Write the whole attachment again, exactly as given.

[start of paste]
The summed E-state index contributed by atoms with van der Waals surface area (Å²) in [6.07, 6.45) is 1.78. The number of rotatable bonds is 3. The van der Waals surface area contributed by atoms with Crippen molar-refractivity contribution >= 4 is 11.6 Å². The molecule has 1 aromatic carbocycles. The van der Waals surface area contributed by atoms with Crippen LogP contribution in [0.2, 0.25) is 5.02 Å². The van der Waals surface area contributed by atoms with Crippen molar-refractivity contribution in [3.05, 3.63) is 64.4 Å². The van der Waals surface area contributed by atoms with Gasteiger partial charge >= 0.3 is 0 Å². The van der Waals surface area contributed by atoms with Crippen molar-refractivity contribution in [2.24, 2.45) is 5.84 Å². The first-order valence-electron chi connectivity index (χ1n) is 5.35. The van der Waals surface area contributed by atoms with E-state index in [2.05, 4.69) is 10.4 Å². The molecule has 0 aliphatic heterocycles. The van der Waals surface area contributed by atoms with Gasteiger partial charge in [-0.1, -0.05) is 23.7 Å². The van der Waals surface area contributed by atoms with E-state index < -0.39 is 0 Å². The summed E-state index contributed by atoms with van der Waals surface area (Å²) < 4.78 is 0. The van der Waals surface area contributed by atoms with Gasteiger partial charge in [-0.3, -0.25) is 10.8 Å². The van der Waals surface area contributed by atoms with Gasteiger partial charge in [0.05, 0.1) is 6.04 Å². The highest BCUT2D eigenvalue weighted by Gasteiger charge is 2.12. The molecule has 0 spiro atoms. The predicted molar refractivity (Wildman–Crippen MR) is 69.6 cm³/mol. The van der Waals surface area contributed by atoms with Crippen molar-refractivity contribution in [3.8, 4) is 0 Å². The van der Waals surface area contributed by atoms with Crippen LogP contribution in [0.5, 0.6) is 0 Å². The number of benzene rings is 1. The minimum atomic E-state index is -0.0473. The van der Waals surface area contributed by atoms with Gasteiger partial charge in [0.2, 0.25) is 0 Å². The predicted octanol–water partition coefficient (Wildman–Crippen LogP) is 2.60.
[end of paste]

The summed E-state index contributed by atoms with van der Waals surface area (Å²) in [6.07, 6.45) is 1.78. The number of rotatable bonds is 3. The van der Waals surface area contributed by atoms with Crippen molar-refractivity contribution >= 4 is 11.6 Å². The molecule has 1 aromatic carbocycles. The van der Waals surface area contributed by atoms with Crippen LogP contribution in [0.2, 0.25) is 5.02 Å². The van der Waals surface area contributed by atoms with Crippen molar-refractivity contribution in [3.05, 3.63) is 64.4 Å². The van der Waals surface area contributed by atoms with Gasteiger partial charge >= 0.3 is 0 Å². The van der Waals surface area contributed by atoms with Crippen molar-refractivity contribution in [2.24, 2.45) is 5.84 Å². The first-order valence-electron chi connectivity index (χ1n) is 5.35. The van der Waals surface area contributed by atoms with E-state index in [2.05, 4.69) is 10.4 Å². The molecule has 0 aliphatic heterocycles. The van der Waals surface area contributed by atoms with Gasteiger partial charge in [-0.1, -0.05) is 23.7 Å². The van der Waals surface area contributed by atoms with E-state index < -0.39 is 0 Å². The summed E-state index contributed by atoms with van der Waals surface area (Å²) < 4.78 is 0. The van der Waals surface area contributed by atoms with Gasteiger partial charge in [-0.3, -0.25) is 10.8 Å². The van der Waals surface area contributed by atoms with Gasteiger partial charge in [0.05, 0.1) is 6.04 Å². The highest BCUT2D eigenvalue weighted by Gasteiger charge is 2.12. The molecule has 0 spiro atoms. The predicted molar refractivity (Wildman–Crippen MR) is 69.6 cm³/mol. The van der Waals surface area contributed by atoms with Crippen molar-refractivity contribution in [3.8, 4) is 0 Å². The van der Waals surface area contributed by atoms with Crippen LogP contribution in [0.5, 0.6) is 0 Å². The number of benzene rings is 1. The minimum atomic E-state index is -0.0473. The van der Waals surface area contributed by atoms with Gasteiger partial charge in [0.2, 0.25) is 0 Å². The predicted octanol–water partition coefficient (Wildman–Crippen LogP) is 2.60.